My outcome is an ordinal variable having 4 levels. I did an ordinal regression and get one universal beta-coefficient describing each level change.

If I do 3 logistic regressions on each level change, I would have an alpha-error of 3 * 5% (multiple testing)

My question: Is there such a cumulation of alpha error in ordinal regression models (proportional odds or continuation ratio), too?


If you are using the ordinary parallel forms of proportion odds or CR models, the restrictions imposed on those models (equal slopes assumptions) concentrates the effects into a single parameter if the predictor is linear. There is no extra type I error. This is a form of borrowing information across $Y$ levels.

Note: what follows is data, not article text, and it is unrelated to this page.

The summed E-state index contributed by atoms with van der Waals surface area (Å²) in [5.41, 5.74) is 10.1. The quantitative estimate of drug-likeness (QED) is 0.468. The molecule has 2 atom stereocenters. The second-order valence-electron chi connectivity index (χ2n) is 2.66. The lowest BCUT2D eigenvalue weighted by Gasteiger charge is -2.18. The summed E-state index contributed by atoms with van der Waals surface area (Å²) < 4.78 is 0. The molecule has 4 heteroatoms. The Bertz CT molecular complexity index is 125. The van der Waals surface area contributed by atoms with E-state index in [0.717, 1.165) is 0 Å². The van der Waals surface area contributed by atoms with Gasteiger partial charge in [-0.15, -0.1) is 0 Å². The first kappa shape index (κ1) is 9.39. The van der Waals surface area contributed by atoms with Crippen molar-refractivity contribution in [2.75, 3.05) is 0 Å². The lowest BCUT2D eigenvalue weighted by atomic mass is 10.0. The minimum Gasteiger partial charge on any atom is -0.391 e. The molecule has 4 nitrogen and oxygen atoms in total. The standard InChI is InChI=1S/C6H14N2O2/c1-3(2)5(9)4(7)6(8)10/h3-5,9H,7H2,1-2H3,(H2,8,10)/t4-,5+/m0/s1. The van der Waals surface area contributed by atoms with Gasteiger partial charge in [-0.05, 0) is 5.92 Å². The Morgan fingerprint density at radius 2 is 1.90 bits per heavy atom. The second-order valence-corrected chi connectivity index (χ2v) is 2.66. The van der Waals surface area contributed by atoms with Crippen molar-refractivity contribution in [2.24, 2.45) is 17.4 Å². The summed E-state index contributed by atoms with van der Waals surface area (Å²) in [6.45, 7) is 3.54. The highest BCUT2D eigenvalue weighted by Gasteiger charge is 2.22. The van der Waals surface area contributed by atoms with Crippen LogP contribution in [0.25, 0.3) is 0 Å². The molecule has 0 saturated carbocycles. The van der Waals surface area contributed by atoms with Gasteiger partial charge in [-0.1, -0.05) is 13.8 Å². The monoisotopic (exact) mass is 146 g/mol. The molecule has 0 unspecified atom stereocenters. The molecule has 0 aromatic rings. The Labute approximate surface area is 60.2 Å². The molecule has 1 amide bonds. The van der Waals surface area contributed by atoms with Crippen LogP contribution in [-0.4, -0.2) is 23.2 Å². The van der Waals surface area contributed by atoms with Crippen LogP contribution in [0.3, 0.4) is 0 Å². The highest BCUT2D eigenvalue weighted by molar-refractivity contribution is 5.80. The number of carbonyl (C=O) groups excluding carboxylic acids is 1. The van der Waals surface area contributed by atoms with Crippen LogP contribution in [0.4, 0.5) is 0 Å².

• $\begingroup$ thx for your answer. is this still true in "partial proportional models", where the equal slopes assumption does not hold for one predictor, and where the model gives for that predictor a coefficient for each level change (while giving universal coefficients for any other predictor)? $\endgroup$ – Produnis Aug 4 '13 at 18:35
  • 2
    $\begingroup$ No, then all bets are off. It is best for those models to do joint (composite; chunk) tests grouping all the parameters that go with each predictor. The degrees of freedom in such tests is equal to the number of unconstrained slopes, which gives a perfect multiplicity adjustment. And if you estimate cutoff-specific effects of variables or make graphical judgments doing same, you'll need to estimate the effective degrees of freedom to do the multiplicity adjustment. $\endgroup$ – Frank Harrell Aug 4 '13 at 22:23

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